embracing more with less

I’ve mentioned a few times before that the concept of minimalism is such an appealing thing to Ryan and myself. Perhaps it’s because I blog in a lifestyle community, or perhaps it’s simply because society is so inundated with things lately, but I’ve been feeling almost smothered lately. With our upcoming move to Washington, it’s become so apparent just how much stuff we have. We don’t have a huge house, but we have so many things. And here’s the thing, I can tell you how most of these items in our house came about.

The random assortment of toys is, of course, for the boys, but so many of them were the result of stress. I like buying things. I’m not going to lie. I read Rachel Cruz’s book, Love Your Life, Not Theirs, and she mentioned that she’s a spender, as well. I don’t have a problem spending money. I enjoy it. In the throes of postpartum depression with Spencer, buying baby things was my go-to. I’d buy clothes, baby toys, books – anything to distract me from the issue at hand. Here’s the thing though…none of it helped. None of those purchases made me happier.

I look at our house sometimes, and I have a hard time looking at it through my own eyes. So much of what we see in the lifestyle blogging community is Instagram-perfect. We have the perfect white-on-white kitchens. There are flawless living rooms with not a speck of clutter in sight. There are the walk-in closets hung perfectly in order by color and sleeve length – just because. There’s nothing wrong with that.

What is wrong, however, is looking at my home through the lens of another and comparing what we have to theirs.

We have a beautiful home. We have two great incomes, a comfortable lifestyle, a debt that’s quickly disappearing, and we’re happy. One of the biggest realizations that Ryan and I had this past weekend is how little all these material things matter to us. They don’t offer happiness. My boys aren’t going to remember their childhood and say “oh, remember that coloring book?” No. They’re going to remember the memories. They’re going to remember the zebras they saw while swimming out on the porch in Zebula. They’re going to remember the pillow forts they played in when it was too cold to go outside. They’ll remember the ice cream dates on sticky summer nights.

Those are the things that matter. Only, they’re moments – not things.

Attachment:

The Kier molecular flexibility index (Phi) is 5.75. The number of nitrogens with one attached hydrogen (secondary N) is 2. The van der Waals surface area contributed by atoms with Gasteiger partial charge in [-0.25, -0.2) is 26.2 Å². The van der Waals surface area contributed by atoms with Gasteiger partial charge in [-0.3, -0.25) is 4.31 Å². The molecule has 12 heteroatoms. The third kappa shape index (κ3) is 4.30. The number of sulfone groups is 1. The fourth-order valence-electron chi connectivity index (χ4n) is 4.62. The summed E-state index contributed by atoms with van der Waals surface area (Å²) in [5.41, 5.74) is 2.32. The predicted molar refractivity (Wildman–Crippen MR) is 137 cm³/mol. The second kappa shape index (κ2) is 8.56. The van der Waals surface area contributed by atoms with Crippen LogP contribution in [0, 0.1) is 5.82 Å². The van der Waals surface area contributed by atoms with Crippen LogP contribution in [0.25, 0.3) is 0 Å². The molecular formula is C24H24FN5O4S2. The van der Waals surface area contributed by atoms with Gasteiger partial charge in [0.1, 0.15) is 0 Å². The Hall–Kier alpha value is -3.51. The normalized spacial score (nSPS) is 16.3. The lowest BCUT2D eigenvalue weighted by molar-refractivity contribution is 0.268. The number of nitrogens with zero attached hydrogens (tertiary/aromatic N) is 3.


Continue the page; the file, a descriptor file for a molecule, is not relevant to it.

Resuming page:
Ryan and I have such big goals for the future, and I have so much that I want to teach my boys and show them about the world. I want them to know how big the world is out there. I want them to understand that having the biggest house on the block won’t make them the happy. I want to show them that the best moments in life are shared together. It’s about spontaneity and imperfection.

I don’t have the most perfect photos, but I have the most perfect memories, and that’s what matters.

Ryan has ten years (give or take) left on his military contract, and then we’re set to be nomads. We have a dream of embracing a tinier lifestyle – one on the go. A life that shows my boys how big, how vast, and how beautiful the life can be when you ditch the excess. How, exactly, that will pan out is yet to be set in stone, but we have so many dreams that are bigger than a great house and fancy car.

Minimalism is more than a trend. Truly. It’s about finding more in less. Less belongings, more freedom. Less debt, more living. Less flawless, far more beautiful. I know that I have a long way to go with this, but I wanted to share something that was so freeing and so liberating, little though it was. I’ve been collecting (read: hoarding) toys for the boys. I found a Lego table at a yard sale while Ryan was deployed, and I bought it. The boys rarely used it though, and if they did, it was just to climb on it. I kept saying that one day, maybe they’ll use it.

This weekend, as Ryan and I were talking, I felt prompted to get rid of it. It’s a silly little thing, but I posted it on an online marketplace for just $10 – and an hour later, it was gone. Remember that rush I said I get from purchasing? I felt it while getting rid of something, too, and I think that speaks volumes. While, yes, I want my boys to have everything, I don’t want them to have all the things.

I want them to have the world.

Share: